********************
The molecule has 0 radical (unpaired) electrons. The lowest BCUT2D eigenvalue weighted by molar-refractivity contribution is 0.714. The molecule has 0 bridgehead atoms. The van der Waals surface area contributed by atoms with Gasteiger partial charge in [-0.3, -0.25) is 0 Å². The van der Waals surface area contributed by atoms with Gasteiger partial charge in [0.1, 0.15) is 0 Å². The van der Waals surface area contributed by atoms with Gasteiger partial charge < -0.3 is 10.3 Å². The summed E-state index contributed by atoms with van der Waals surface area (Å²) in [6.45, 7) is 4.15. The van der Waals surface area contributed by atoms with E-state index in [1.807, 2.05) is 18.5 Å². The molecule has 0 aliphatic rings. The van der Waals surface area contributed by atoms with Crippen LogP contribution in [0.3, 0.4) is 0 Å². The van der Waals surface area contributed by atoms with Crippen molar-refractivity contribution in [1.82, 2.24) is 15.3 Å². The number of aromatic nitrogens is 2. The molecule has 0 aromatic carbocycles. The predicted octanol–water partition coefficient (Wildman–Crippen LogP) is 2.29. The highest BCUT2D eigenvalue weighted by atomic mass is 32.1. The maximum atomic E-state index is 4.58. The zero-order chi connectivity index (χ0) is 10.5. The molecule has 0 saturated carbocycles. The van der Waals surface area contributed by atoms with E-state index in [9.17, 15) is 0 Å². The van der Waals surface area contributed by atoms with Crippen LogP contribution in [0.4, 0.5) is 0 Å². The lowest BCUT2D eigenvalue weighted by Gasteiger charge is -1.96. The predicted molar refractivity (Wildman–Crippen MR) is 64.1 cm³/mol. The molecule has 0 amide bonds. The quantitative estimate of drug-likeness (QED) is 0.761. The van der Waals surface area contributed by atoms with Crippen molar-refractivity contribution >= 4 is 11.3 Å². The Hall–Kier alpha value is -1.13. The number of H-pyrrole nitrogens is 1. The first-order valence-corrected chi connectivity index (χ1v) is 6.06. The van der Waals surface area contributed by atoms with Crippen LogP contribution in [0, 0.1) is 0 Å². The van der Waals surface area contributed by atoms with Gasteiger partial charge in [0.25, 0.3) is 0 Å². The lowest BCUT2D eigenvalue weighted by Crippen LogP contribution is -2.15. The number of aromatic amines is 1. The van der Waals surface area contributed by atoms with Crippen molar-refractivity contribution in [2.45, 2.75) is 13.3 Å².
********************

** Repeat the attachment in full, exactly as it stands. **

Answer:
The molecule has 0 radical (unpaired) electrons. The lowest BCUT2D eigenvalue weighted by molar-refractivity contribution is 0.714. The molecule has 0 bridgehead atoms. The van der Waals surface area contributed by atoms with Gasteiger partial charge in [-0.3, -0.25) is 0 Å². The van der Waals surface area contributed by atoms with Gasteiger partial charge in [0.1, 0.15) is 0 Å². The van der Waals surface area contributed by atoms with Gasteiger partial charge < -0.3 is 10.3 Å². The summed E-state index contributed by atoms with van der Waals surface area (Å²) in [6.45, 7) is 4.15. The van der Waals surface area contributed by atoms with E-state index in [1.807, 2.05) is 18.5 Å². The molecule has 0 aliphatic rings. The van der Waals surface area contributed by atoms with Crippen LogP contribution in [0.3, 0.4) is 0 Å². The van der Waals surface area contributed by atoms with Crippen molar-refractivity contribution in [1.82, 2.24) is 15.3 Å². The number of aromatic nitrogens is 2. The molecule has 0 aromatic carbocycles. The predicted octanol–water partition coefficient (Wildman–Crippen LogP) is 2.29. The highest BCUT2D eigenvalue weighted by atomic mass is 32.1. The maximum atomic E-state index is 4.58. The zero-order chi connectivity index (χ0) is 10.5. The molecule has 0 saturated carbocycles. The van der Waals surface area contributed by atoms with E-state index in [9.17, 15) is 0 Å². The van der Waals surface area contributed by atoms with Crippen LogP contribution in [0.4, 0.5) is 0 Å². The lowest BCUT2D eigenvalue weighted by Gasteiger charge is -1.96. The predicted molar refractivity (Wildman–Crippen MR) is 64.1 cm³/mol. The molecule has 0 amide bonds. The quantitative estimate of drug-likeness (QED) is 0.761. The van der Waals surface area contributed by atoms with Crippen molar-refractivity contribution >= 4 is 11.3 Å². The Hall–Kier alpha value is -1.13. The number of H-pyrrole nitrogens is 1. The first-order valence-corrected chi connectivity index (χ1v) is 6.06. The van der Waals surface area contributed by atoms with Crippen LogP contribution in [0, 0.1) is 0 Å². The van der Waals surface area contributed by atoms with Gasteiger partial charge in [0.25, 0.3) is 0 Å². The lowest BCUT2D eigenvalue weighted by Crippen LogP contribution is -2.15. The number of aromatic amines is 1. The van der Waals surface area contributed by atoms with Crippen molar-refractivity contribution in [2.45, 2.75) is 13.3 Å².